Like you, I first read this book some time ago - longer ago than you. Then, I was disappointed: I was reading a lot of straight murder stories and found this did not compare well. But I might think differently now. I probably will re-read sometime.

TracyK said...

I really think I enjoyed it more this time because I had recently read Tinker, Tailor, Soldier, Spy, Moira. I liked getting more of a picture of Smiley. The first read was during a stressful time in my life, maybe I needed lighter reading. Regardless, I am very glad I went back and re-read it.

Anonymous said...

Thank you, Tracy, for the kind mention. And I'm glad that you liked the story better the second time around. I think it happens that way sometimes: people come back to a story with a different perspective, and so, feel differently about it. And in my opinion, a re-read of the Smiley books is always worth the time.

Anonymous said...

I plan to get back to this one, Tracy. I remember where I stopped: it was after Smiley got ambushed. The momentum after that kind of slowed down to a crawl I thought. Your review has me anxious to give it another read. Thanks!

TracyK said...

I am very glad that Sergio's comment led to me rereading the book now, Margot. A great experience.

TracyK said...

In rereading this, Keishon, there was more violence than I remembered or expected. Not much and not a problem, but just different from the other books by le Carre that I have read so far. I hope you like it more on the second attempt.

Ryan said...

I've never read one of his books. What book should I start with?

Anonymous said...

Thanks for the kind words Tracy and so glad the re-read went well, I think it is an essential primer in the Smiley saga - the impression I have, as a reader, is that after the first two Smiley books of the 1960s, Le Carre started to marginalise him, but then brought him back in the 70s after the disaster that was THE NAIVE AND SENTIMENTAL LOVER to get himself back in harness, so to speak. He is tougher not he character in the 60s then he is in the 70s it seems to me, and actually I think that's why I prefer the progress on the first batch of books, much as I enjoy the later ones.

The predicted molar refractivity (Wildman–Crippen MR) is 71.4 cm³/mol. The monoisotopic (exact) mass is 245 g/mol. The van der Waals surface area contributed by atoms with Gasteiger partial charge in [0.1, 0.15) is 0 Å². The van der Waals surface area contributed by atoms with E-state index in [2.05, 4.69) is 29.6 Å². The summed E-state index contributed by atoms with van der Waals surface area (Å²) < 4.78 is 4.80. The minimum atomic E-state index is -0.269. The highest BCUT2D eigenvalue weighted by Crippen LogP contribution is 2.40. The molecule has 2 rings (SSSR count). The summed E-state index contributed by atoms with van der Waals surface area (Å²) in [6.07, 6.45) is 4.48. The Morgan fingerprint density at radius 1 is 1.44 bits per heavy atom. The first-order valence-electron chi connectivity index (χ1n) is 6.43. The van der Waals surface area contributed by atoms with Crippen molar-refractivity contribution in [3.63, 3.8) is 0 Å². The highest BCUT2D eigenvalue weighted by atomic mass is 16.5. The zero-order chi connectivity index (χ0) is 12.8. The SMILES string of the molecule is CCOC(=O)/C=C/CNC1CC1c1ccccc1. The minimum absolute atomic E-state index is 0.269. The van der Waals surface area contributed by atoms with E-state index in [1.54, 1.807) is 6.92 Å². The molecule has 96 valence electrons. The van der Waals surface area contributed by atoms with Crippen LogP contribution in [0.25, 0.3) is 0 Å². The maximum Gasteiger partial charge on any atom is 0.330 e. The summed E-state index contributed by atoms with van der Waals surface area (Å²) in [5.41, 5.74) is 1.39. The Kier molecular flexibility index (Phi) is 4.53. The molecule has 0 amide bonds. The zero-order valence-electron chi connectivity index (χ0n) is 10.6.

TracyK said...

That is a hard question to answer, Ryan. I have only read his first five books, and they are all Smiley books, although he is a minor character in The Spy Who Came in from the Cold and The Looking Glass War. I would say start with Call for the Dead for a really good introduction to Smiley. Many people do start with The Spy Who Came in from the Cold or Tinker, Tailor, Soldier, Spy.

TracyK said...

I am very glad I went back and read it again, Sergio, thanks to you. His books are very rereadable. We are in the midst of watching the BBC mini series of Tinker, Tailor, Soldier, Spy for the third time but it has been so long it is all new. Enjoying it a lot.

Prashant C. Trikannad said...

Tracy, I still have to read my first Smiley novel even though a couple of them are sitting on my shelves.

TracyK said...

My Smiley books sat there a long time, Prashant. I do think you will like them when you get to reading them.